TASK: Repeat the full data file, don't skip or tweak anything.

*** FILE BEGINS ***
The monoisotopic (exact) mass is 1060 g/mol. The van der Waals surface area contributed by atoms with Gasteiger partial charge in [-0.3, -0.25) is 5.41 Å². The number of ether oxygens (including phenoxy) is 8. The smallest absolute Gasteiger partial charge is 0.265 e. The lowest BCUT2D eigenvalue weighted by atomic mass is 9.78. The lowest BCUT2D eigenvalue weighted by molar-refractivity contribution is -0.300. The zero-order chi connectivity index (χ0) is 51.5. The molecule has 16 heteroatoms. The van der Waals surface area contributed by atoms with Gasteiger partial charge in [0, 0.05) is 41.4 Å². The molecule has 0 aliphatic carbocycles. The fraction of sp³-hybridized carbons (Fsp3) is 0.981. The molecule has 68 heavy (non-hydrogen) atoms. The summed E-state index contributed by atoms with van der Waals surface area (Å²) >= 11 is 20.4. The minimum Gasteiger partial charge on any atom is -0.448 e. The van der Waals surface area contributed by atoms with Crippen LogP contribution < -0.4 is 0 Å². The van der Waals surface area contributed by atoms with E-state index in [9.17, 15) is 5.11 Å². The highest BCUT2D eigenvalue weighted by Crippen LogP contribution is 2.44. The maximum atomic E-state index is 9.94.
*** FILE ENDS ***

The monoisotopic (exact) mass is 1060 g/mol. The van der Waals surface area contributed by atoms with Gasteiger partial charge in [-0.3, -0.25) is 5.41 Å². The number of ether oxygens (including phenoxy) is 8. The smallest absolute Gasteiger partial charge is 0.265 e. The lowest BCUT2D eigenvalue weighted by atomic mass is 9.78. The lowest BCUT2D eigenvalue weighted by molar-refractivity contribution is -0.300. The zero-order chi connectivity index (χ0) is 51.5. The molecule has 16 heteroatoms. The van der Waals surface area contributed by atoms with Gasteiger partial charge in [0, 0.05) is 41.4 Å². The molecule has 0 aliphatic carbocycles. The fraction of sp³-hybridized carbons (Fsp3) is 0.981. The molecule has 68 heavy (non-hydrogen) atoms. The summed E-state index contributed by atoms with van der Waals surface area (Å²) >= 11 is 20.4. The minimum Gasteiger partial charge on any atom is -0.448 e. The van der Waals surface area contributed by atoms with Crippen LogP contribution < -0.4 is 0 Å². The van der Waals surface area contributed by atoms with E-state index in [9.17, 15) is 5.11 Å². The highest BCUT2D eigenvalue weighted by Crippen LogP contribution is 2.44. The maximum atomic E-state index is 9.94.